Review – Luke Cage: Season Two by Jerry Whitworth
Last week, Netflix released the second season for Luke Cage, the third entry in the streaming service’s Defenders series that includes Daredevil, Jessica Jones, Iron Fist, and The Punisher. Following the events of last season where Cage (Mike Colter) was drawn into conflict with Cornell “Cottonmouth” Stokes (Mahershala Ali) and his cousin “Black” Mariah Dillard (Alfre Woodard) only to be hunted by his crazed half-brother Willis “Diamondback” Stryker (Erik LaRay Harvey), the eponymous series’ hero must combat John “Bushmaster” McIver (Mustafa Shakir) who seeks revenge against Mariah for the crimes of her kin. The first season of the show was critically acclaimed for its exploration of challenging topics of race in America, an integrated soundtrack making the piece something of a visual album, and the remarkable performances of its cast (in particular, its actresses). Lets see if the second season matches up. Fair warning: there will be SPOILERS.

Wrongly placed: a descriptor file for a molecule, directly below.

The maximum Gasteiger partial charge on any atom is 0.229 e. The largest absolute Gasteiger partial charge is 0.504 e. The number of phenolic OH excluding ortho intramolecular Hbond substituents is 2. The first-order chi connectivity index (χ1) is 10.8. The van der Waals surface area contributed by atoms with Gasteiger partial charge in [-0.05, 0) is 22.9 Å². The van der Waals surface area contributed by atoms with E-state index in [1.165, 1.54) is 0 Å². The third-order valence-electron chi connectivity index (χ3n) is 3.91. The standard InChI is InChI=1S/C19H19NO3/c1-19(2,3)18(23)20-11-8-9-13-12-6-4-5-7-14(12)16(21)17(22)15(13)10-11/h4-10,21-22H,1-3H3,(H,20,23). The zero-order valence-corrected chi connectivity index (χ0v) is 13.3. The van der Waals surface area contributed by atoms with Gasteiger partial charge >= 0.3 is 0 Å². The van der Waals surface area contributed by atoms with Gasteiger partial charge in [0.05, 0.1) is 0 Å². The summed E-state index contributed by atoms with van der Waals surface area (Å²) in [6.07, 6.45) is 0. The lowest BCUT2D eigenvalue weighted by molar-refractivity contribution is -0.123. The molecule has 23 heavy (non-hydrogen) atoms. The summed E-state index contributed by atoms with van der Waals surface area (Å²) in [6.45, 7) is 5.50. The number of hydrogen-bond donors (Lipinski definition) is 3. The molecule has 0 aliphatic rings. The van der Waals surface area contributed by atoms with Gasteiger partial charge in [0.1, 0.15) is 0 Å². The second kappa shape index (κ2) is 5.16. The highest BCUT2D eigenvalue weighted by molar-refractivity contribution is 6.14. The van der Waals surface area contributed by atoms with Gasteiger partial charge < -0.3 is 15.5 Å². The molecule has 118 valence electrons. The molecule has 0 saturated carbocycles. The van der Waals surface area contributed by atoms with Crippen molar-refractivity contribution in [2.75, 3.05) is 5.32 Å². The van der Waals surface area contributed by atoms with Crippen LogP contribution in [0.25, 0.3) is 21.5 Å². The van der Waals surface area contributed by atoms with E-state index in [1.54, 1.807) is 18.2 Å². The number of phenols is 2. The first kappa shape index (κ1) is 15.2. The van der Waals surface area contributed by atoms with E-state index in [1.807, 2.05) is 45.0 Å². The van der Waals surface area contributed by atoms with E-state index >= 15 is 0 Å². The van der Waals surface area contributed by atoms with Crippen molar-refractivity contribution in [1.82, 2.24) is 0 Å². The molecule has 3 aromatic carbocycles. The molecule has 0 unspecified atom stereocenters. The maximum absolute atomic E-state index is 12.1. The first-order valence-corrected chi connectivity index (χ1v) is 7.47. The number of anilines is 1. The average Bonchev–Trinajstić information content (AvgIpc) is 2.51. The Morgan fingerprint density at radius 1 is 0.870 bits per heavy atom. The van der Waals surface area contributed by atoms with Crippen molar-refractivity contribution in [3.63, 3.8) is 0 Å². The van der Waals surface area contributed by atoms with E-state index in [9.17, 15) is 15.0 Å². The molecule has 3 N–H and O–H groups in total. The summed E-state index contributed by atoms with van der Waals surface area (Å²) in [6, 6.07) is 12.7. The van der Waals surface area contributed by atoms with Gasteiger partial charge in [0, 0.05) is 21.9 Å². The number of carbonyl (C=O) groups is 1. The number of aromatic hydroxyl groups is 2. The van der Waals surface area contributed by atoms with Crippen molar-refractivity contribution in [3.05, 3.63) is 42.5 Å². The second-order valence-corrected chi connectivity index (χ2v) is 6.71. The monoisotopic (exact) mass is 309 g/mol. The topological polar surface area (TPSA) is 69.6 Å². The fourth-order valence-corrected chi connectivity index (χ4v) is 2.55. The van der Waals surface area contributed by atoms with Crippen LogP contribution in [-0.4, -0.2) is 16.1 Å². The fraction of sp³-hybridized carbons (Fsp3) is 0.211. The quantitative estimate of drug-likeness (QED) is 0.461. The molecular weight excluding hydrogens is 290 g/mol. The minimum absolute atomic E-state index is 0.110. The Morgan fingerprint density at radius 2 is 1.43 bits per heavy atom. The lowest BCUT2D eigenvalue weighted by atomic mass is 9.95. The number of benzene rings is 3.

Back in 2015, creator Jeff Martin (HEAT: The Space Age of Pro Wrestling, Wrestlemon) was asked to pitch a comic to a music magazine. Listening to one of his favorite bands Gwar, the song “Where is Zog?” played which planted the seed for what became his webcomic Where is Zog? on HeavyMetal.com. The series features aliens Grum and Zill marooned on an unfamiliar world in search of the mysterious Zog. Despite its science fiction-based premise, the piece is best described as a dark comedy as Grum and Zill race from life-threatening situation to life-threatening situation with comical gore and death. A running gag of the work is the different interpretations of what a zog is to the different cultures of the alien world (which undoubtedly is a nod to the reader themselves who have little idea what the Zog the story centers around is in fact). Admittedly, I’m not really the target audience for this piece. I have little idea about Gwar where in doing research into the band and its expansive mythology, only more questions seemed to emerge (it should be noted, Martin would eventually get to contribute to a Gwar comic in the final issue of Dynamite’s GWAR: Orgasmageddon mini-series). And while there are space-based science fiction and dark comedies I enjoy, it’s slightly out of my wheelhouse. Still, I found the work to be inventive and entertaining albeit difficult to encapsulate what it is. Spending a few days considering it, I would likely qualify it as if someone took a PG-13 version of the original Heavy Metal (1981) animated film short “So Beautiful and So Dangerous” and stuck it in a blender with Undertale, 2011 ThunderCats, and Rick and Morty and you’d have some idea what you’re in for regarding Where is Zog? It’s an ongoing journey that is yet resolved where Grum and Zill’s misadventures seem to stack upon themselves more danger which, seemingly, will result in an entire planet uniting to get rid of them. You can own Where is Zog? in print via its Kickstarter which ends November 9th and should ship by the end of the year.